Immunotherapy: There is a relatively new procedure which involves localised treatment with injections of interleukin-2. Interleukins are used in cancer treatments and boost the body's own defences. The body should reject the tumour through an inflammatory response. Immune responses can sometimes be so extreme that treatment must be interrupted due to high fever or severe swelling. 

The tumour is injected with the Bacillus Calmette–Guerin vaccine, also known as the "BCG vaccine", and triggers a local immune reaction against the degenerated cells. BCG was originally developed as a vaccine for tuberculosis. For sarcoids, BCG is injected into the tumour to kill off the tumour cells. This treatment should be repeated every 2 to 4 weeks, depending on the treatment scheme, until the tumour recedes. Its success rate for treating sarcoids, particularly those located near the eyes, is inexplicably quite high.  However, there can be strong side effects, ranging from severe local inflammation to anaphylactic shock.

As all these treatment options are unpleasant for the afflicted horse and put somewhat heavy strain on the organism, milder treatments – which can show similar success – should also be considered. One is the local treatment of sarcoids with ointments.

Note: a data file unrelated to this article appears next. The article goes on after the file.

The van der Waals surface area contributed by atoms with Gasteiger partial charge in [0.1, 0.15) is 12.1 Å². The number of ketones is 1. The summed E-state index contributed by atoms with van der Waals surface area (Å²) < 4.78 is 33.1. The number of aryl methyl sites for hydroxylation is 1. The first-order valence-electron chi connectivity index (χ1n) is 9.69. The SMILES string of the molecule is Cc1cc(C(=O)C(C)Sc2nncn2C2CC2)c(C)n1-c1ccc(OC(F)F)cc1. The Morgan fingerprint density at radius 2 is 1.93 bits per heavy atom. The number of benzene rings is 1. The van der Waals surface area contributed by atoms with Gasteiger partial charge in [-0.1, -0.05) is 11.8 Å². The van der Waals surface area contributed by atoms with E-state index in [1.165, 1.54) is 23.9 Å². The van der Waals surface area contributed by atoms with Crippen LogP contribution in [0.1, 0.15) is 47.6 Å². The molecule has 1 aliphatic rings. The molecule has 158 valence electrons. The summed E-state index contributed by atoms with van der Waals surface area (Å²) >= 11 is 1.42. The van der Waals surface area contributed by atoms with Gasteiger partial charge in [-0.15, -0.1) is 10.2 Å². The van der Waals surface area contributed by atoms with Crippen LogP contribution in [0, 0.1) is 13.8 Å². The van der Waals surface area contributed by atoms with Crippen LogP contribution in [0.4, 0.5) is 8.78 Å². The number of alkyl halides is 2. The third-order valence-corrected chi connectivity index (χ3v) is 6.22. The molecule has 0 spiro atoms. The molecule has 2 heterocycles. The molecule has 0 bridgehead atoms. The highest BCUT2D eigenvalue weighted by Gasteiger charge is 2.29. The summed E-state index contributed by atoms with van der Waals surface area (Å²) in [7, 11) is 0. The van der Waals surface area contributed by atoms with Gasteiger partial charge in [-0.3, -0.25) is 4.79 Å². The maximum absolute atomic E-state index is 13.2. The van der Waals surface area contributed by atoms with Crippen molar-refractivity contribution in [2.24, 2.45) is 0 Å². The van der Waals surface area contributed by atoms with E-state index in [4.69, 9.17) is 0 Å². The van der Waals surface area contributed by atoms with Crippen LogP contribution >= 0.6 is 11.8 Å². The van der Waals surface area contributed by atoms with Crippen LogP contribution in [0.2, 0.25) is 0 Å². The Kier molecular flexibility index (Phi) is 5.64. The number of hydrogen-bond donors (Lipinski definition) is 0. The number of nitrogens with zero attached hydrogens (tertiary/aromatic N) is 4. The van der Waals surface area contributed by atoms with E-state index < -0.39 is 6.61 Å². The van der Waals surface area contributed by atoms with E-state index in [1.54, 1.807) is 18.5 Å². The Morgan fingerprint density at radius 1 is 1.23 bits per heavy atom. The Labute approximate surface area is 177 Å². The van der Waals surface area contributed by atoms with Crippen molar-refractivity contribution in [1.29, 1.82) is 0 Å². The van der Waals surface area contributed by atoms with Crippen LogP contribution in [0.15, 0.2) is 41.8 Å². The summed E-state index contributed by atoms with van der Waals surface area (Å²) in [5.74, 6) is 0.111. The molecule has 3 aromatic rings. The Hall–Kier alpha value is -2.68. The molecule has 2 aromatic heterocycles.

Aciclovir ointment is a preparation that is used in human medicine to treat herpes, and also has positive effects on sarcoids in not yet strongly pronounced stages. Topical treatment with ointment can also complement surgical measures, chemotherapy, or laser therapy and help the skin lesions to heal. 

xx-Terra and Newmarket Bloodroot Ointment are ointments that contain the plant substances of bloodroot. Their effects are based on local stimulation of the immune system which, through inflammatory reaction, rejects the tumorous tissue in about one week. The wound then heals without problems. Bloodroot ointments are quite effective against sarcoids up to 2 cm in size.

Localised treatment of sarcoids with colloidal Silver, which is applied several times daily over several weeks in the form of soaked bandages, can help some horses. This "silver water" has antimicrobial effects and is said to dry out the tumours.

Is there a phytotherapeutic treatment for sarcoids?

In human medicine, European mistletoe (Viscum album austriacus) extract is used as a concomitant therapy in treating a variety of tumours. This mistletoe has anti-tumoral and immunomodulatory properties, and its effects on sarcoids have been proven in studies. Mistletoe therapy is a lengthy process and involves a series of injections in varying concentrations. Most horses tolerate it well and in many cases it leads to healing, especially in younger horses under the age of nine. Older horses and those with recurring sarcoids can benefit from mistletoe regiments twice a year. Some horses, however, do not respond to mistletoe therapy.